Today’s alt.legal adventure features legal entrepreneur Eva Shang. She’s on a quest to help the Davids of the legal world vanquish Goliaths — with the help of technology.
Eva is not a lawyer, but access to justice has become her raison d’être. A Harvard dropout,* Eva worked hard, the old-fashioned way — mobilizing protests, writing articles, and volunteering her time — to protect the rights of the underprivileged. Today, she’s an alt.legal CEO and her company, Legalist, uses big data and proprietary algorithms to help the little guys fund their battles against the legal heavies.
Eva first witnessed the access-to-justice problem at the public defender’s office in D.C. She learned that justice isn’t cheap and that the proverbial deck is stacked against those without deep pockets. We civil litigators already know this: torture a small company with motion practice and discovery, and it will often settle for far less than the value of its claim (or even drop the case all together). Data and money to the rescue.
Eva and co-founder Christian Haigh are self-proclaimed “legal data nerds,” and have “accumulated a database of 15 million court cases from all over the United States,” as the Boston Globe reported. To make that massive mess of data actionable, Eva and Christian built proprietary algorithms that quickly compare key attributes of historical cases with cases seeking funding. Just as all non-legal businesses do, their algorithms learn from the past and give them actionable insight into the future, such as the likely duration of the matter and the range of likely dollar outcomes. If the computer says the case has legs, Legalist can fund it . . . quickly.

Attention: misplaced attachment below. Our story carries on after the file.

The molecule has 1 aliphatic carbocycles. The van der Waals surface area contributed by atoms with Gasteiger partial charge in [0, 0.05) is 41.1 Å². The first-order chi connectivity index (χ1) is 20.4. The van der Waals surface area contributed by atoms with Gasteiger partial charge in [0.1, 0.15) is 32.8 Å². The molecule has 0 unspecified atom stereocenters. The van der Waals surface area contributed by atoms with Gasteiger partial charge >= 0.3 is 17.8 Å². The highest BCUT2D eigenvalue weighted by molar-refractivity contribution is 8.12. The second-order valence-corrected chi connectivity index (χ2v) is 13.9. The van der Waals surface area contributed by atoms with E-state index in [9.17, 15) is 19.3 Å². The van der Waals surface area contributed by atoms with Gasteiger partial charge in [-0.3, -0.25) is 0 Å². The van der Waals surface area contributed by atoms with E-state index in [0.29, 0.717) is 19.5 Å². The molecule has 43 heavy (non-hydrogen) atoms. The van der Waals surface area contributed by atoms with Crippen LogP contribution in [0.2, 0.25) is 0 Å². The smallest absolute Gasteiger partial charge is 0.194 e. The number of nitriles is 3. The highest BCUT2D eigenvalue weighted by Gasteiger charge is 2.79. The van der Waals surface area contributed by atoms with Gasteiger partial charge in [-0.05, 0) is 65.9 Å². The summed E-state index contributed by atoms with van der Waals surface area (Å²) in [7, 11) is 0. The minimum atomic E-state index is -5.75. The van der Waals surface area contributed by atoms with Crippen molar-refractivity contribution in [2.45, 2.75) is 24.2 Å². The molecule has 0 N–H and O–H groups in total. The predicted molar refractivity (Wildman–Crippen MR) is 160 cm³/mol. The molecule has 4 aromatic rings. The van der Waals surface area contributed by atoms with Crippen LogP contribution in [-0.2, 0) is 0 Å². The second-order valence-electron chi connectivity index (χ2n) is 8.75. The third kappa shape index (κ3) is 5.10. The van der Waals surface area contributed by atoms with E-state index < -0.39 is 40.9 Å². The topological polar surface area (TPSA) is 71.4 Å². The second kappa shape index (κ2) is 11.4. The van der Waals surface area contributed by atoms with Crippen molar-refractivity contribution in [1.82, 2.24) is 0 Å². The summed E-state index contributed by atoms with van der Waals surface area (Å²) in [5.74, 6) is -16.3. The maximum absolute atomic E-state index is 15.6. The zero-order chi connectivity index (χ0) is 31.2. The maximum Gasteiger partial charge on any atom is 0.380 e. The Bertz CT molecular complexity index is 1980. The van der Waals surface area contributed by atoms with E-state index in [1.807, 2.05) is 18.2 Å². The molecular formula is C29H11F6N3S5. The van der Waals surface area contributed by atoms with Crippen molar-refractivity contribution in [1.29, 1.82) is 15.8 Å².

Now let’s be clear, helping small companies prosecute civil tort claims doesn’t immediately tug at your heartstrings (the same way an asylum claim might), but to the actual small-business owners, these are often bet-the-life-savings situations.
Skeptical that litigation funding can solve an access to justice problem? Hear Eva out below, she’s the real deal.
* You might be thinking: why should I pay attention to this non-lawyer, college dropout? Well, for one, you should know by now to pay attention to Harvard dropouts. For two (and I finished college!), the VCs supporting Legalist are some of the Goliaths of the tech world, including the Y Combinator and the Thiel Foundation, which thought enough of Eva and Legalist to nurture and fund the idea.
Joe Borstein: You’ve been involved with access-to-justice issues for a long time. What sparked that interest?
Eva Shang: I worked as an investigator at the Public Defender Service in D.C., which offers free legal services to indigent defendants — both civil and criminal. I started to realize pretty quickly that the justice system is stacked against people who don’t have money for lawyers. I realize that this is by no means a revolutionary insight, but it made me want to do something about it. Litigation finance is a natural extension.
JB: You and your founder are both “non-lawyers,” why legal tech?
ES: We are not lawyers, but we are huge legal-data nerds. One of the most exciting parts for us is how to best mobilize legal data to solve this big access-to-justice problem. Being able to mobilize legal data to help people get access to resources in the justice system is, to us, the epitome of the good that alt.legal or legal tech can bring.
JB: How does lit finance alleviate access to justice issue?